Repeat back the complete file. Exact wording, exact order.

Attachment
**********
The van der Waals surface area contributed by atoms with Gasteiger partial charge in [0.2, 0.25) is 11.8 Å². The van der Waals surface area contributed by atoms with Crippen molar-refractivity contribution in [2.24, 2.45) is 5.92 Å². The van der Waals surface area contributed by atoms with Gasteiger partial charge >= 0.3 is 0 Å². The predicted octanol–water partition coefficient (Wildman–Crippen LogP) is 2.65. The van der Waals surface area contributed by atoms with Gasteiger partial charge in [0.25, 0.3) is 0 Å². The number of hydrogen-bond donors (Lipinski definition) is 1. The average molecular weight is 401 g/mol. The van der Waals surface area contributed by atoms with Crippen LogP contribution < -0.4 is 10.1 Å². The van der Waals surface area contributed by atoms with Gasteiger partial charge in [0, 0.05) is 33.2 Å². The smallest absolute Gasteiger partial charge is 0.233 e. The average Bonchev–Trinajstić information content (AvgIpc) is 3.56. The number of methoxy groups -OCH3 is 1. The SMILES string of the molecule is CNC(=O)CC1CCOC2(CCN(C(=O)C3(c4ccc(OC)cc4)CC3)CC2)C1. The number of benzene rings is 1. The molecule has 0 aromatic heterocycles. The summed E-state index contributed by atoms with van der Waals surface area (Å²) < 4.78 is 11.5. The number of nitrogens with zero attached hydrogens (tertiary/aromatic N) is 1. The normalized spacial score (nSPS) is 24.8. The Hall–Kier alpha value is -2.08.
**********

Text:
The van der Waals surface area contributed by atoms with Gasteiger partial charge in [0.2, 0.25) is 11.8 Å². The van der Waals surface area contributed by atoms with Crippen molar-refractivity contribution in [2.24, 2.45) is 5.92 Å². The van der Waals surface area contributed by atoms with Gasteiger partial charge >= 0.3 is 0 Å². The predicted octanol–water partition coefficient (Wildman–Crippen LogP) is 2.65. The van der Waals surface area contributed by atoms with Gasteiger partial charge in [0.25, 0.3) is 0 Å². The number of hydrogen-bond donors (Lipinski definition) is 1. The average molecular weight is 401 g/mol. The van der Waals surface area contributed by atoms with Crippen LogP contribution < -0.4 is 10.1 Å². The van der Waals surface area contributed by atoms with Gasteiger partial charge in [0, 0.05) is 33.2 Å². The smallest absolute Gasteiger partial charge is 0.233 e. The average Bonchev–Trinajstić information content (AvgIpc) is 3.56. The number of methoxy groups -OCH3 is 1. The SMILES string of the molecule is CNC(=O)CC1CCOC2(CCN(C(=O)C3(c4ccc(OC)cc4)CC3)CC2)C1. The number of benzene rings is 1. The molecule has 0 aromatic heterocycles. The summed E-state index contributed by atoms with van der Waals surface area (Å²) < 4.78 is 11.5. The number of nitrogens with zero attached hydrogens (tertiary/aromatic N) is 1. The normalized spacial score (nSPS) is 24.8. The Hall–Kier alpha value is -2.08.